It's still fairly early in the season, and it was mostly cloudy yesterday, but I still saw one dragonfly at the lake—the California Darner. This is a small darner (the smallest in our range) and the earliest flyer. If you see a darner around here in May it's almost certainly a California Darner.

Here's what this charming little fellow looks like:

California Darner, male.  You can clearly see the "egg tooth" on the front of its thorax, which it uses to break through the larval skin when it emerges as an adult.

Notice the lack of a front stripe on the thorax, the cream-colored spots on the tenth segment of the abdomen, and the simple (blade shaped) appendages—all key features of the California Darner. Also notice that it is perched on the ground, another characteristic of these darners. The other common darners in our area – Blue-eyed Darner, Paddle-tailed Darner, Shadow Darner – almost always perch in a bush at hip to shoulder height. In our area, a darner on the ground is quite likely to be a California Darner, especially early in the season. Here's another example of one perched on the ground:

Notice the lack of front stripes on the thorax, the cream-colored spots on segment 10 of the abdomen, and the simple-shaped appendages.

Of course, they do sometimes perch on vegetation, which usually makes photography a bit easier.



As pointed out in a previous post, this darner lacks the eyebrows of the Happy-face Dragonfly, but it's eyes are beautiful nonetheless.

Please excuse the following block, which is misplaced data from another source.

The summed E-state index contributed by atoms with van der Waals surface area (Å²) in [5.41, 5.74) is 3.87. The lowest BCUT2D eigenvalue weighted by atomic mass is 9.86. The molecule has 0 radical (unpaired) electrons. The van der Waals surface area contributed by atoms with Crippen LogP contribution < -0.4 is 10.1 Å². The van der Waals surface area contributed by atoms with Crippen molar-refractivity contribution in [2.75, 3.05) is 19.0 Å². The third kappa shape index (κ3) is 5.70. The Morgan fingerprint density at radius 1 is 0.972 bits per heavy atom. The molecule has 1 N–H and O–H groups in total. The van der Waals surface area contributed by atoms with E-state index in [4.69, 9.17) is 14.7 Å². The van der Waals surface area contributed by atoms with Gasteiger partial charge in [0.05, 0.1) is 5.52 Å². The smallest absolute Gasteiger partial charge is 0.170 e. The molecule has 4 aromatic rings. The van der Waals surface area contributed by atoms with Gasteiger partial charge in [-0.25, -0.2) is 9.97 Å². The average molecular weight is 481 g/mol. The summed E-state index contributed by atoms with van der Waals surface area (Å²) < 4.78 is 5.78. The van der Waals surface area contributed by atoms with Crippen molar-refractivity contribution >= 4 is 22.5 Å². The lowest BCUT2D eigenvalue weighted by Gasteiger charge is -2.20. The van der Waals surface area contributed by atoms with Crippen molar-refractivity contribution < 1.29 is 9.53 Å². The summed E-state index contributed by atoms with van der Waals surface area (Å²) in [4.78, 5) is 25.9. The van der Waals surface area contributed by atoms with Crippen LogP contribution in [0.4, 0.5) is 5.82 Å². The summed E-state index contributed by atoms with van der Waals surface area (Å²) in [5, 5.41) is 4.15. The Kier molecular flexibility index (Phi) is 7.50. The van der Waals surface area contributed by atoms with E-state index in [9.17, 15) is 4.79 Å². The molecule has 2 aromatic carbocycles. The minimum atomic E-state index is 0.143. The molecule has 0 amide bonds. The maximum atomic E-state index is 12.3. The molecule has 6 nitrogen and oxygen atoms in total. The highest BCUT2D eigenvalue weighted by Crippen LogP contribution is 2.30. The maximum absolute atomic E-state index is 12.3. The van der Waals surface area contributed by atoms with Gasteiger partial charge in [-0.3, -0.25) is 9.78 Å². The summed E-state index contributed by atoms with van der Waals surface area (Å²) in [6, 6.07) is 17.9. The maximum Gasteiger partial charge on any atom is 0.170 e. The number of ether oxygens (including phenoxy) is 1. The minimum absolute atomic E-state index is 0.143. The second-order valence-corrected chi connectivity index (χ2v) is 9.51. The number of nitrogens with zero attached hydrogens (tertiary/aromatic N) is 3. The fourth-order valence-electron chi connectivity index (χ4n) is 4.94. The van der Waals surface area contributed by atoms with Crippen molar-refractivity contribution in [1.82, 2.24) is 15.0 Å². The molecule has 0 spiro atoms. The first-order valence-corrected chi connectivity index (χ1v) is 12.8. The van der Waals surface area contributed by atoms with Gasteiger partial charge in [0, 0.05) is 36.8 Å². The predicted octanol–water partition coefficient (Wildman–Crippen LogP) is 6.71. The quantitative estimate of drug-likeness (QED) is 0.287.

There are a lot of young California Darners out this time of year. Their eyes are brownish before they mature. Below is an example of a young male.

This is a young male California Darner. Notice the "wasp waist" that is characteristic of males.

In the next shot we are looking into the dorsal fovea of the eyes. This means that we see very large pseudopupils, giving the eyes a dark appearance.



These darners will have the place to themselves for a while longer before the next darners to appear—the Blue-eyed Darners—show up.

The flight season for the California Darner shows its early arrival and fairly early departure:



You don't see many of them after July.

As you might imagine from their name, their range is concentrated in the western United States.



From the range, you might almost want to change the name to the Washington Darner.